Manganite is a mineral composed of manganese oxide-hydroxide, MnO(OH), crystallizing in the monoclinic system (pseudo-orthorhombic). Crystals of manganite are prismatic and deeply striated parallel to their length; they are often grouped together in bundles. The color is dark steel-grey to iron-black, and the luster brilliant and submetallic. The streak is dark reddish brown. The hardness is 4, and the specific gravity is 4.3. There is a perfect cleavage parallel to the brachypinacoid, and less-perfect cleavage parallel to the prism faces. Twinned crystals are not infrequent.

The mineral contains 89.7% manganese sesquioxide; it dissolves in hydrochloric acid with evolution of chlorine.

Nickel manganese oxide

Nickel manganese oxides, or nickel manganates, are spinel structure compounds of Nickel, Manganese and Oxygen of the form: Ni(x)Mn(3-x)O(y)Some common forms are Ni2MnO4, NiMn2O4, and Ni1.5Mn1.5O4They are most commonly formulated for use in thin film resistors and thermistors. The resistivity and temperature coefficient can be accurately controlled in the manufacturing process. In nickel-metal hydride batteries the addition of manganese oxide provides for formation of spinel structure nickel manganates in various oxidation states, with higher conductivity and charge capacity than nickel hydroxides alone.

Nsutite

Nsutite is a manganese oxide mineral with formula: (Mn4+1−xMn2+xO2-2x(OH)2x where x = 0.06-0.07). It is found in most large manganese deposits and was first discovered in Nsuta, Ghana. Since then, it has been found worldwide. Nsutite is a dull mineral with a hardness of 6.5-8.5 and an average specific gravity of 4.45. Nustite is used as a cathode in zinc-carbon batteries, but synthetic manganese oxide is gradually replacing it.

Psilomelane

Psilomelane is a group name for hard black manganese oxides including hollandite and romanechite. Psilomelane consists of hydrous manganese oxide with variable amounts of barium and potassium. Psilomelane is erroneously, and uncommonly, known as black hematite, despite not being related to true hematite, which is an iron oxide.

Romanèchite

Romanèchite ((Ba,H2O)2(Mn+4,Mn+3)5O10) is the primary constituent of psilomelane, which is a mixture of minerals. Most psilomelane is not pure romanechite, so it is incorrect to consider them synonyms. Romanèchite is a valuable ore of manganese, which is used in steelmaking. It has a monoclinic crystal structure, a hardness of 6 and a specific gravity of 4.7-5. It is associated with hematite, barite, pyrolusite, quartz and other manganese oxide minerals. It has been found in France, Germany, England, Brazil and various parts of the United States, including Arizona, Virginia, Tennessee and Michigan.

Sienna

Sienna (from Italian: terra di Siena, "Siena earth") is an earth pigment containing iron oxide and manganese oxide. In its natural state, it is yellow-brown and is called raw sienna. When heated, it becomes a reddish brown and is called burnt sienna. It takes its name from the city-state of Siena, where it was produced during the Renaissance. Along with ochre and umber, it was one of the first pigments to be used by humans, and is found in many cave paintings. Since the Renaissance, it has been one of the brown pigments most widely used by artists.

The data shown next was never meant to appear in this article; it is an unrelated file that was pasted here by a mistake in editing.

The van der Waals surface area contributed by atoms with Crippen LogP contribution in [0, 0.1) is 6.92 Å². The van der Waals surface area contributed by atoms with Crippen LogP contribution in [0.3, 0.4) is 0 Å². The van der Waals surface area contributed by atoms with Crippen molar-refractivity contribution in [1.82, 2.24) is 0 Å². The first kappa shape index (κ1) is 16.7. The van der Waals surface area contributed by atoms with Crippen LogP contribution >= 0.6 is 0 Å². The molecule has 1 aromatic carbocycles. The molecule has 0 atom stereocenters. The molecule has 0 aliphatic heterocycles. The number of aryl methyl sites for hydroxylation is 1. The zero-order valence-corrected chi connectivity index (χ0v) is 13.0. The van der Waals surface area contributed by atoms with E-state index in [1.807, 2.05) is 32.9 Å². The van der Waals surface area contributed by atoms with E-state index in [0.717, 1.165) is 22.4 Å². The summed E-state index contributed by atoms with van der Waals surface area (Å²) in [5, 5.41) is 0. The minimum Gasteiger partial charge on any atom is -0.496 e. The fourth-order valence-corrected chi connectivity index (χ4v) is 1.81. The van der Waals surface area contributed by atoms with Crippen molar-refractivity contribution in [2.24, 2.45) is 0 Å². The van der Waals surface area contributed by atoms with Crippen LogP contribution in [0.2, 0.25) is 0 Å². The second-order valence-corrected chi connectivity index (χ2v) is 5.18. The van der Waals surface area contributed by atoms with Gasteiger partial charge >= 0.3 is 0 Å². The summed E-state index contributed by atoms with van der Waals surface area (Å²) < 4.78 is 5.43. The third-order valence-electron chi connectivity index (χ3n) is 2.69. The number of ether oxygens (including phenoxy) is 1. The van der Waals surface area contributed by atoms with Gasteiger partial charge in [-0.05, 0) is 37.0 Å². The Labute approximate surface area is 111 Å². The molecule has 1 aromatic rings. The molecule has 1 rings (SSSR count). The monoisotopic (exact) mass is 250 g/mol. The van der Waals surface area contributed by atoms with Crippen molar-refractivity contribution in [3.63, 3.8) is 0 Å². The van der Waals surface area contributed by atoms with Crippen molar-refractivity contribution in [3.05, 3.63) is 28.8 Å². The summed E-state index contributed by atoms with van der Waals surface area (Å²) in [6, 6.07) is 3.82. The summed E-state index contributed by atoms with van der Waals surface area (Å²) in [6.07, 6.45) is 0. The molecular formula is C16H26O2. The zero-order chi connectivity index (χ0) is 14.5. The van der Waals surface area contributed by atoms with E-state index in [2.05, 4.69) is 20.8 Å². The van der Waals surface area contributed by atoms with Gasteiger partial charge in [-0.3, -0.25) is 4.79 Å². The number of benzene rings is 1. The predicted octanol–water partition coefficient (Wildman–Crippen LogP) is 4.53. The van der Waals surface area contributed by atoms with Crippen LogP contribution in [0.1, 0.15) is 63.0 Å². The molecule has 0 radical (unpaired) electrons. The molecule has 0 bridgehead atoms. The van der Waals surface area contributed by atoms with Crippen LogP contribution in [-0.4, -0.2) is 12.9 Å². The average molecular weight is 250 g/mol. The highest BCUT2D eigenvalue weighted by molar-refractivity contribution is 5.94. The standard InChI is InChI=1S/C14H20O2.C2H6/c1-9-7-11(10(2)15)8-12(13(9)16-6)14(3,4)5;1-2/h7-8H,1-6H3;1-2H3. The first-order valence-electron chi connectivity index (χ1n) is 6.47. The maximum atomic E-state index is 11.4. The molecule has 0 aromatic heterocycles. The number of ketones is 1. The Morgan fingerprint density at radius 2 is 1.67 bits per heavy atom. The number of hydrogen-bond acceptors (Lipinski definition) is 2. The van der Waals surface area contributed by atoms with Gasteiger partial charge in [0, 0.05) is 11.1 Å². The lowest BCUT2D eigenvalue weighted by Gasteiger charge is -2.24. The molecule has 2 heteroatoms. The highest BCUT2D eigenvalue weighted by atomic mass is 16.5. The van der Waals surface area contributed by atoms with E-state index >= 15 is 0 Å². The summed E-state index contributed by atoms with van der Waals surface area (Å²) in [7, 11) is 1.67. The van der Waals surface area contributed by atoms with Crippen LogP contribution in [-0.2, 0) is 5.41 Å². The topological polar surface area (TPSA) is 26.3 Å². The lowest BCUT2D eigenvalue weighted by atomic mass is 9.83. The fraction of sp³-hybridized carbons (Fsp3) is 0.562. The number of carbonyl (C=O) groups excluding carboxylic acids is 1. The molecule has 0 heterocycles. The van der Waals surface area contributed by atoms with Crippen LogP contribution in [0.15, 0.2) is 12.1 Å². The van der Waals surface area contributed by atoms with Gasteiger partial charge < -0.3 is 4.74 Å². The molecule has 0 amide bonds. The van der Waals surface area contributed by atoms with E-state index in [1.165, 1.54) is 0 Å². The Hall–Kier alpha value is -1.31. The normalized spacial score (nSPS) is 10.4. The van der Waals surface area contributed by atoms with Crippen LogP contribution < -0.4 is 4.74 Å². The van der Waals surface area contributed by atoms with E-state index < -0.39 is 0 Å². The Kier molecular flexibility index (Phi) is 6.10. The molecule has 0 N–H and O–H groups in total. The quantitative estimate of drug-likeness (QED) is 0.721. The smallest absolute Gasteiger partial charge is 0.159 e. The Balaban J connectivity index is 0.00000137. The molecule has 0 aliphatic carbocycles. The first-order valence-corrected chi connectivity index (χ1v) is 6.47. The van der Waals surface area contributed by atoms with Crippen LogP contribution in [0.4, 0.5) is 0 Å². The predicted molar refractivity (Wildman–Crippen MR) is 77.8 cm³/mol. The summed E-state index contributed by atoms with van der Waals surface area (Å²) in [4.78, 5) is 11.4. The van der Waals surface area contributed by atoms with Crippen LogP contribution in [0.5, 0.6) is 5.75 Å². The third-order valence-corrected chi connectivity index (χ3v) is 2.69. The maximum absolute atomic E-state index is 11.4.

The first recorded use of sienna as a colour name in English was in 1760.

Umber

Umber is a natural brown or reddish-brown earth pigment that contains iron oxide and manganese oxide. Umber is darker than the other similar earth pigments, ochre and sienna.In its natural form, it is called raw umber. When heated (calcinated), the color becomes more intense, and then becomes known as burnt umber.

The name comes from terra d'ombra, or earth of Umbria, the Italian name of the pigment. Umbria is a mountainous region in central Italy where the pigment was originally extracted. The word also may be related to the Latin word ombra, meaning "shadow".Umber is not one precise color, but a range of different colors, from medium to dark, from yellowish to reddish to grayish. The color of the natural earth depends upon the amount of iron oxide and manganese in the clay. Umber earth pigments contain between five and twenty percent manganese oxide, which accounts for their being a darker color than yellow ochre or sienna. Commercial colors vary depending upon the manufacturer or the color list. Not all umber pigments contain natural earths; some contain synthetic iron and manganese oxide, indicated on the label. Pigments containing the natural umber earths indicate them on the label as PBr7 (Pigment brown 7), following the Colour Index International system.

The color shown in the box at right is one of the many commercial varieties of umber, from the ISCC-NBS color list: ISCC-NBS Dictionary of Color Names (1955)—Color Sample of Umber (color sample #61).

Wad

Wad is an old mining term for any black manganese oxide or hydroxide mineral-rich rock in the oxidized zone of various ore deposits. Typically closely associated with various iron oxides. Specific mineral varieties include pyrolusite, lithiophorite, nsutite, takanelite and vernadite. Wad can be considered to be the manganese equivalent to the iron mineraloid limonite.

Zamboni pile

The Zamboni pile (also referred to as a Duluc Dry Pile) is an early electric battery, invented by Giuseppe Zamboni in 1812.

A Zamboni pile is an "electrostatic battery" and is constructed from discs of silver foil, zinc foil, and paper. Alternatively, discs of "silver paper" (paper with a thin layer of zinc on one side) gilded on one side or silver paper smeared with manganese oxide and honey might be used. Discs of approximately 20 mm diameter are assembled in stacks, which may be several thousand discs thick, and then either compressed in a glass tube with end caps or stacked between three glass rods with wooden end plates and insulated by dipping in molten sulfur or pitch.Zamboni piles of more modern construction were manufactured as recently as the 1980s for providing the accelerating voltage for image intensifier tubes, particularly in military use. Today such voltages are obtained from transistorised inverter circuits powered by conventional (low-voltage) batteries.

The EMF per element is approximately 0.8 volts; with thousands of stacked elements, Zamboni piles have output potential differences in the kilovolt range, but current output in the nanoampere range. The famous Oxford Electric Bell, which has been ringing continuously since 1840, is thought to be powered by a pair of Zamboni piles.